WASHINGTON, DC—U.S. Senator Bob Casey (D-PA), Chairman of the Near Eastern and South and Central Asian Affairs Subcommittee of the Senate Foreign Relations Committee, and U.S. Senator Scott Brown (R-MA), a member of the Senate Armed Services and Homeland Security and Governmental Affairs Committees, today introduced the bipartisan Stop Iran’s Nuclear Weapons Program Act which would increase economic and diplomatic pressure on Iran and those that do business with it. Similar legislation was recently introduced in the House of Representatives by Congressman Brad Sherman (D-CA).
“Our goal is to end Iran’s nuclear weapons program,” said Senator Casey. “A nuclear Iran would threaten the security of the U.S. and our allies around the world. Our main ally in the Middle East, Israel, would be significantly vulnerable to a nuclear Iran. U.S. sanctions, which were signed into law earlier this year, combined with sanctions from the United Nations and U.S. allies have had an impact on Iran’s ability to develop its energy sector and Iran’s access to the international financial system. However, until Iran’s nuclear weapons program has ended, we must continue to take measures to isolate Iran economically and diplomatically.”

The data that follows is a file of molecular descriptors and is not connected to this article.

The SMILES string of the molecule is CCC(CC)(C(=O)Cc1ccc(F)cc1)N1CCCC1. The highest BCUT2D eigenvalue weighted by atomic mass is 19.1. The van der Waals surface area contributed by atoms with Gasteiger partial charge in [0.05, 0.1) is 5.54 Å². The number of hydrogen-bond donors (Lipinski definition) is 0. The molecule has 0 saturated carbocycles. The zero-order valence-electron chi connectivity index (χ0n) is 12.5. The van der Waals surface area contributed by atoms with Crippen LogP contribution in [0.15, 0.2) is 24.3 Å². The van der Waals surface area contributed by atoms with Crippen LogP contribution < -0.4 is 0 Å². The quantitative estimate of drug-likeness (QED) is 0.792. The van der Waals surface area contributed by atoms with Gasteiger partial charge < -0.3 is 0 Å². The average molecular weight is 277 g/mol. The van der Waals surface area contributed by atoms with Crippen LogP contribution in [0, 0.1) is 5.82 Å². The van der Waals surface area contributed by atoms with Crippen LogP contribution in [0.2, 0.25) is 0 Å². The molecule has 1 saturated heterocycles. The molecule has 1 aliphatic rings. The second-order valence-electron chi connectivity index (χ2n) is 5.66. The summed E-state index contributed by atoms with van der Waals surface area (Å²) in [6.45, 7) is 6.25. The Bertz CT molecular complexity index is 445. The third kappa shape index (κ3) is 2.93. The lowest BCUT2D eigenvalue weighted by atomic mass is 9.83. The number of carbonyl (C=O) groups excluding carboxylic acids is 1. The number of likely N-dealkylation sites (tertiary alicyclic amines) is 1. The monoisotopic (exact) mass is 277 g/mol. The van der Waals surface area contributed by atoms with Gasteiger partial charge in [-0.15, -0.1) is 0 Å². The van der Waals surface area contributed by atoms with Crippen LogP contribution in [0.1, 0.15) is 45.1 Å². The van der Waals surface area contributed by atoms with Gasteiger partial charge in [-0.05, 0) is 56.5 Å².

“A nuclear-armed Iran is absolutely unacceptable, and this bipartisan bill gives us more tools to stop the regime from obtaining nuclear weapons that threaten the United States and our allies in the region,” said Senator Brown. “With these targeted sanctions, we force corporations to either support a peaceful Iran that does not antagonize the world or continue to line the pockets of Mahmoud Ahmadinejad and his oppressive regime.”
“I look forward to working with Senators Casey and Brown to enact even tougher Iran sanctions legislation,” said Congressman Brad Sherman, who introduced similar legislation in the House. “While the sanctions enacted in July have proven effective, it is critical that we continue to increase the economic pressure on Iran until it makes a political decision to abandon efforts to develop nuclear weapons.”
The Stop Iran’s Nuclear Weapons Program Act would:
• Expand sanctions under the Iran Sanctions Act of 1996 by punishing the U.S. parent entity for the activities of a foreign subsidiary that would violate current U.S. sanctions;
• Deny tax benefits or the use of any taxpayer funds to companies that violate the Iran Sanctions Act;
• Authorize the State Department to deny entry to the United States for foreign national CEOs and other designated principal officers of companies that do business with Iran as defined by the Act;
• Require an expedited campaign at the Treasury Department to designate the hundreds of front companies and agents that operate on behalf of the Iran Revolutionary Guards Corp (IRGC) and provides for secondary sanctions against any firms that continue to do business with them or the main IRGC;
• Sanction entities that subscribe to Iranian sovereign debt and
• Sanction entities that pay in advance for oil deliveries or sign long-term contracts to purchase oil and gas from Iran.